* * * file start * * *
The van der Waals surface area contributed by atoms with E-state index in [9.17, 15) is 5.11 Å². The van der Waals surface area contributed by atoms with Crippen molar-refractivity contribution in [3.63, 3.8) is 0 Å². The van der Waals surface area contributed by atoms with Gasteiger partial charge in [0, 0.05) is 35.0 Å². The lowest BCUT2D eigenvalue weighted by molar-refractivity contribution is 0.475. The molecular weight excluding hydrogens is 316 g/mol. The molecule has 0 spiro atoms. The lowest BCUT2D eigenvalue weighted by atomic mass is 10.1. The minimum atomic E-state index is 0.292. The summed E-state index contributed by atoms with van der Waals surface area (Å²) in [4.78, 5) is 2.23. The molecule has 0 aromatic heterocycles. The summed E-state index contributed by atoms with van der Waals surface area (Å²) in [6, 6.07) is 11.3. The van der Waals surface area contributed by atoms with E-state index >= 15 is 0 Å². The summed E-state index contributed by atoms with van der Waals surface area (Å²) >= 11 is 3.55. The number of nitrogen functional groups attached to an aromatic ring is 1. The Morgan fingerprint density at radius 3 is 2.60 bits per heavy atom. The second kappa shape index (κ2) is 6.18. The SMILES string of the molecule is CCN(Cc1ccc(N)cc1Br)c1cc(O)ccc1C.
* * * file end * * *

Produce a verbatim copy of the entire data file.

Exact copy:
The van der Waals surface area contributed by atoms with E-state index in [9.17, 15) is 5.11 Å². The van der Waals surface area contributed by atoms with Crippen molar-refractivity contribution in [3.63, 3.8) is 0 Å². The van der Waals surface area contributed by atoms with Gasteiger partial charge in [0, 0.05) is 35.0 Å². The lowest BCUT2D eigenvalue weighted by molar-refractivity contribution is 0.475. The molecular weight excluding hydrogens is 316 g/mol. The molecule has 0 spiro atoms. The lowest BCUT2D eigenvalue weighted by atomic mass is 10.1. The minimum atomic E-state index is 0.292. The summed E-state index contributed by atoms with van der Waals surface area (Å²) in [4.78, 5) is 2.23. The molecule has 0 aromatic heterocycles. The summed E-state index contributed by atoms with van der Waals surface area (Å²) in [6, 6.07) is 11.3. The van der Waals surface area contributed by atoms with E-state index >= 15 is 0 Å². The summed E-state index contributed by atoms with van der Waals surface area (Å²) >= 11 is 3.55. The number of nitrogen functional groups attached to an aromatic ring is 1. The Morgan fingerprint density at radius 3 is 2.60 bits per heavy atom. The second kappa shape index (κ2) is 6.18. The SMILES string of the molecule is CCN(Cc1ccc(N)cc1Br)c1cc(O)ccc1C.